Economic crisis in Iran
In the coming year Iranian workers will continue to have to live below the subsistence level. In addition, hardly any growth is forecast for Iran's economy despite the country's high oil revenues.
Iranian economists have calculated that an Iranian worker needs to earn at least ‚¬337 a month in order to cover minimum material needs. This is the minimum level of food, clothing, accommodation and medical care they say is necessary to enable physical survival in Iranian society.
Other independent Iranian economists have even set the subsistence level for Iranian workers living in towns at ‚¬599. Urban life, they claim, is much more expensive than life in the country.
Iranian Workers Living Below the Poverty Line
As reported by the BBC Persian service, Iranian workers will have to make do with a predicted average income of around ‚¬227 a month. That is ‚¬110, ie 33% below the poverty line. This dilemma has even caused Hadi Moqadessi, Vice Chairman of the Commission for Social Issues in what Iran calls its parliament, to conclude that the minimum income for the Iranian new year, which began on 21 March, is not enough to support a worker's family.
Iran's Minister for Work, Abdolreza Sheik al-Islami, nonetheless claims that he knows of no fixed amount that marks the threshold to poverty. Iranian workers' activists have been protesting that the government is ignoring their social problems.
Reza Derakhshan, a worker at an Iranian sugarcane plant in Hafttapeh in the Iranian province of Khuzistan, said that a sugarcane plant in his town was closed due to high sugarcane imports. This not only resulted in the workers being dismissed; some even had legal action taken against them, BBC Persian reported.
Fall in Inflation while Economy Stagnates
Fereidun Khavand writes that last year inflation in Iran fell from 25% to 11%.
According to figures from the International Monetary Fund (IMF) the average rate of inflation for states in the Middle East and Central Asia is only 7%. Iran's economy shows no growth, however, and a drop in inflation is only good news for the economy if economic growth is "at worst" not in decline. Fereidun Khavand adds that for the past two years the Iranian government has refused to publish figures for the Iranian economy. The last official data on economic growth to have been disclosed by the Iranian Central Bank dates from April 2008. At the time official figures put economic growth for the months of February until April 2008 at around 2.3%.
According to IMF figures economic growth in Iran for the years 2006 and 2007 was around 6.6%. Despite high income from the oil industry, economic growth for 2009 was only 1%. For 2010 the IMF predicts a growth rate of 2.2%.
Fereidun Khavand emphasises that Iran's economy requires a growth rate of around 8%. This means that the drop in the inflation rate is by no means a good sign for the Iranian economy. The only reason prices did not rise in Iran last year is that the Central Bank pursued a restrictive monetary policy in 2007 and 2008, reducing the amount of money in circulation. If the Iranian Central Bank had refrained from a restrictive monetary policy this year and instead pumped a large amount of the considerable income from oil revenues into Iran's domestic market, there would have been a much steeper rise in inflation.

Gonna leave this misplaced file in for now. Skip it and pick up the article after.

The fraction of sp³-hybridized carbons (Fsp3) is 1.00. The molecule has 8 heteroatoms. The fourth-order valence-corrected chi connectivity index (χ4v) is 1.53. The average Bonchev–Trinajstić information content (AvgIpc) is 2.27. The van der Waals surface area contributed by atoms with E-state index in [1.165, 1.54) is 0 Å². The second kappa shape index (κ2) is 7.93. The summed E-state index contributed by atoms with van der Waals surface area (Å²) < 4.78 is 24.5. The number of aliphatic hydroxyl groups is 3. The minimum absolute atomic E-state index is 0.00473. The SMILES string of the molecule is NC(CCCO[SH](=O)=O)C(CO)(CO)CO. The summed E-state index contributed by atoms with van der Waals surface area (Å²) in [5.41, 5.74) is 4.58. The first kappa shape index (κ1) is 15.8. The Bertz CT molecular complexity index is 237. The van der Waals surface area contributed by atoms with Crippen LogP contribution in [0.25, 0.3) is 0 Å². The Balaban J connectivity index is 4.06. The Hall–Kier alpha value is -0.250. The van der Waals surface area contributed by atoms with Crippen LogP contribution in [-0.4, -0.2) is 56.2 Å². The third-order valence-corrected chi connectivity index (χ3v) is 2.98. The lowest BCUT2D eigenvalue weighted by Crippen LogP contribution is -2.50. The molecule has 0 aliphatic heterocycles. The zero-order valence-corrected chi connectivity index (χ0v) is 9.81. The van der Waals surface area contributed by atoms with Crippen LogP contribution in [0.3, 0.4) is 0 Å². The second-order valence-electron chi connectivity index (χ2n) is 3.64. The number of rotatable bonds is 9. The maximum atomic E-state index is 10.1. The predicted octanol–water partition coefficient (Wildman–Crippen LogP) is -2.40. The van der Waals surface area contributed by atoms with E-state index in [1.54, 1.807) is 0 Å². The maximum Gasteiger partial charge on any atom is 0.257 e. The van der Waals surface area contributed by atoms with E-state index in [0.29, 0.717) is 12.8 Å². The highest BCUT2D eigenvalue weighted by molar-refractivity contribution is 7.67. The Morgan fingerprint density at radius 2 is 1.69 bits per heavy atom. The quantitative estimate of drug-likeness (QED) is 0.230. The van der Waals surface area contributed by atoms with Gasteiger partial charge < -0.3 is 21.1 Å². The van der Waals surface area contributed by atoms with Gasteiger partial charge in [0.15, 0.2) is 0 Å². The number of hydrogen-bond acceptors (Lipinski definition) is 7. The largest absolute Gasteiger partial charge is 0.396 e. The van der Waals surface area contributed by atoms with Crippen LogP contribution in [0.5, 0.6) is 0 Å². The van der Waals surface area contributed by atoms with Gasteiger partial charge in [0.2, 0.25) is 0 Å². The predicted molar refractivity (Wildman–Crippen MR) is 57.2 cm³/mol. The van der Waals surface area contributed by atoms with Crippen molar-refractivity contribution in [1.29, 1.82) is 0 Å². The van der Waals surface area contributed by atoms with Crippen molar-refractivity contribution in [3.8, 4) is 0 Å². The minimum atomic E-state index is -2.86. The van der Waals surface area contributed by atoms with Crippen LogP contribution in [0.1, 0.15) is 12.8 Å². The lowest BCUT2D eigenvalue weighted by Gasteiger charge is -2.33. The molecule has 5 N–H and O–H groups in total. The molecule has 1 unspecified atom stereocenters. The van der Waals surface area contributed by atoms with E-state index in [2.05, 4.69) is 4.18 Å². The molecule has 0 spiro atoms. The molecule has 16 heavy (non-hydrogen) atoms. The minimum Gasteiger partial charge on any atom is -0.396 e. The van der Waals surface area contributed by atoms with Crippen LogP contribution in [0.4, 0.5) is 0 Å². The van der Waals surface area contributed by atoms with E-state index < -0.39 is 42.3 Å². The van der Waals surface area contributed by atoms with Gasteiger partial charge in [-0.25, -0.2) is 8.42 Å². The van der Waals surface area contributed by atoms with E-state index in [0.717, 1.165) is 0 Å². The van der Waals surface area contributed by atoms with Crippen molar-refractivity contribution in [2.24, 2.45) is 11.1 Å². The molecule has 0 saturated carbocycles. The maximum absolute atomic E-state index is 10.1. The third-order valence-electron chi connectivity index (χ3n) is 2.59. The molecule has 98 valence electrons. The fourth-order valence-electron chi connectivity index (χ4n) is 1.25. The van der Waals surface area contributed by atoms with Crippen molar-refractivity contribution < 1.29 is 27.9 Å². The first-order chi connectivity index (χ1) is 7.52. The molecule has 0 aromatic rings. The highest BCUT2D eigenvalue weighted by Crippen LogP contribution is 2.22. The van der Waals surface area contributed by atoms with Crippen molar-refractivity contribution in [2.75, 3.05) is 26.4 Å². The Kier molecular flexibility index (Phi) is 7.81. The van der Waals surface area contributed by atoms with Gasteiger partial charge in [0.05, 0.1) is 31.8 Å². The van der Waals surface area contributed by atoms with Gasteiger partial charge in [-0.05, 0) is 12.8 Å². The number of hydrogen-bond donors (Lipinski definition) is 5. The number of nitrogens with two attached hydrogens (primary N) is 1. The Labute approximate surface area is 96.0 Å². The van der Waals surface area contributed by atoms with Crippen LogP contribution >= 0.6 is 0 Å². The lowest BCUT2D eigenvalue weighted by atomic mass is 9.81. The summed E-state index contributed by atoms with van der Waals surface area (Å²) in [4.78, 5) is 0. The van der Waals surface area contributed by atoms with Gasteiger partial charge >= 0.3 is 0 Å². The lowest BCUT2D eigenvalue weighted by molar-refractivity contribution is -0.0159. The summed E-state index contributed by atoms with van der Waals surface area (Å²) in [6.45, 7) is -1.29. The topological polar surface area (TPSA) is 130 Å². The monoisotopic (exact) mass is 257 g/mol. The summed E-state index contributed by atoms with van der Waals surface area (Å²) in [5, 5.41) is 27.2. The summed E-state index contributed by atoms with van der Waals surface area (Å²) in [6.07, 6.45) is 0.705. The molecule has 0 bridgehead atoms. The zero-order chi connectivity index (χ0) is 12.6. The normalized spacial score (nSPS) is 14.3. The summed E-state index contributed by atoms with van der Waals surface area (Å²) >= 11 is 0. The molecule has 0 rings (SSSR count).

It was not until 2009 that the Iranian Central Bank once again channelled oil revenues into the Iranian market, causing a noticeably higher rate of inflation.
Iran's inflation level also rests on its policy of state subsidies. To name an example, foreign currency is subsidised in Iran, since the more foreign currency is subsidised, the higher the rate of imports. This does, however, stifle growth on the domestic market. A rise in imports can cause runaway inflation.
Iran's high state oil revenues are resulting in a steady increase in foreign currency reserves. Iran's Central Bank keeps the value of Iran's currency artificially high in order to sustain the high level of imports. This in turn ensures that price increases of imported goods are kept low, and the purchasing power of Iranians is kept artificially high. Fereidun Khavand states that this economic policy is the exact opposite of that pursued by China. China keeps the value of its currency artificially low in order to boost its exports and keep its imports at a minimum. The Iranian government on the other hand boosts imports by keeping foreign currency costs low and making exports more expensive.
This all raises an obvious question: who exactly profits from this economic policy pursued by Iran's dictatorship? It is the Revolutionary Guards who virtually control Iran's entire economy, enforcing whatever serves their profit interests and relying on the Bassiji forces to crush demonstrations by workers.
This totalitarian control through the Revolutionary Guards nonetheless does nothing to change the capitalist laws of economics, despite the Guards now taking on the role of capitalist entrepreneurs.
If foreign currency is ever allowed to regain its real value, which is inevitable, the task of controlling inflation will provoke new conflicts to which not even the totalitarian dictatorship will be immune.